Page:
Having failed Australia through environmental and health catastrophes, Scott Morrison will likely focus on saving the nation from China to win re-election, writes Paul Begley.
TO ANYONE paying attention, it’s now increasingly clear that, like his U.S. mentor Donald Trump, Prime Minister Scott Morrison has never been genuinely interested in becoming involved in the public health dimension of the COVID-19 pandemic and that remains true today.
When it was apparent to anyone who was half awake earlier this year that vaccination was the most urgent issue on the national agenda, the Prime Minister assured us repeatedly, despite not ordering enough vaccine supplies, that vaccinating Australians was “not a race”. He belatedly realised that line hit a wrong note, but there’s little doubt it’s what he meant.
There has been only one race on Morrison’s mind for the past three years and it’s the race towards his re-election as God’s chosen one. He’s aware God alone won’t get him over the finish line in front, as he showed in 2019 when more than $700 million was splurged on sports and car park grants to marginal electorates to assist the divine cause. However, it’s a race in which he holds a strong hand because although the election must be held before May 2022, the starting pistol is in his hand and he can decide when to pull the trigger. And he knows the Murdoch press and Clive Palmer’s war chest are on his team.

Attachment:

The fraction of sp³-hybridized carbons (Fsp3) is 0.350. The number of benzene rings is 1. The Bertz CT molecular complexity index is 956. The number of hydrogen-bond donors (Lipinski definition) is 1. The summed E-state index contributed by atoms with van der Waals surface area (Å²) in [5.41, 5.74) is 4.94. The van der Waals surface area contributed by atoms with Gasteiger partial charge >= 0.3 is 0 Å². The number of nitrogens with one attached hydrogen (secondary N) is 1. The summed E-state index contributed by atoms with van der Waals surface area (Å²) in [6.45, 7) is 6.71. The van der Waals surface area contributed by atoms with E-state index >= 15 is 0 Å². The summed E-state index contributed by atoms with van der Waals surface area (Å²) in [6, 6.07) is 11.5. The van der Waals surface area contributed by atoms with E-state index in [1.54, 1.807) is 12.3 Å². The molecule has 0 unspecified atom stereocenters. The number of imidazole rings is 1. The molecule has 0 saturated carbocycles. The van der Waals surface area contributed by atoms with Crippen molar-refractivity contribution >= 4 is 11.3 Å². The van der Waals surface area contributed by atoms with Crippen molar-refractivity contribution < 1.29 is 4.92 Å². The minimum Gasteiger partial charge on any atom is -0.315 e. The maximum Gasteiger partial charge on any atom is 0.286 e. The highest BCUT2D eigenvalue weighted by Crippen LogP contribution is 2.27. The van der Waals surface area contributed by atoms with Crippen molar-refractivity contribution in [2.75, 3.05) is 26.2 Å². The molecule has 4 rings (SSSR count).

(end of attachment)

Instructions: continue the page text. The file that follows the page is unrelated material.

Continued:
On the bothersome matter of the virus itself, the PM reminded us again recently that it’s not something that should trouble us. We must not fear the virus, he insisted in a major speech about his National Plan in August; those who do fear it are “cave dwellers” stuck in the “darkest hour that comes before the dawn”. Good Australians fix their sight on the dawn by following the National Plan. There will be those who seek to undermine it but he insists they come with sinister motivation.
Anyone who thought the National Plan is about the virus needed to do a swift mental reset when the brand-new NSW Premier Dominic Perrottet all but overruled the health considerations of the pandemic within the first few days of taking office, doing so with the enthusiastic approval of the PM. We have an economic crisis, said the ex-state Treasurer and that crisis trumps public health. Perrottet got it.
The National Plan is a re-election plan, pure and simple. Public health is an irritating distraction as we emerge from the darkest hour but it must not prevent the glow of the Morrison dawn from breaking through.
By contrast, the Victorian Premier, Daniel Andrews, followed the Morrison National Plan to the letter by relaxing lockdown orders on Friday as soon as 70 per cent of Victorian adults had been vaccinated. Behaving as if it were the PM’s public relations arm, the Herald Sun all but ignored Premier Andrews and ran a front-page story under the headline ‘Fast-track Freedom’ that focused on Morrison’s role in ending the lockdown and welcoming Victorians to enjoy his freedom to have fun rather than the Premier’s spoilsport restrictions.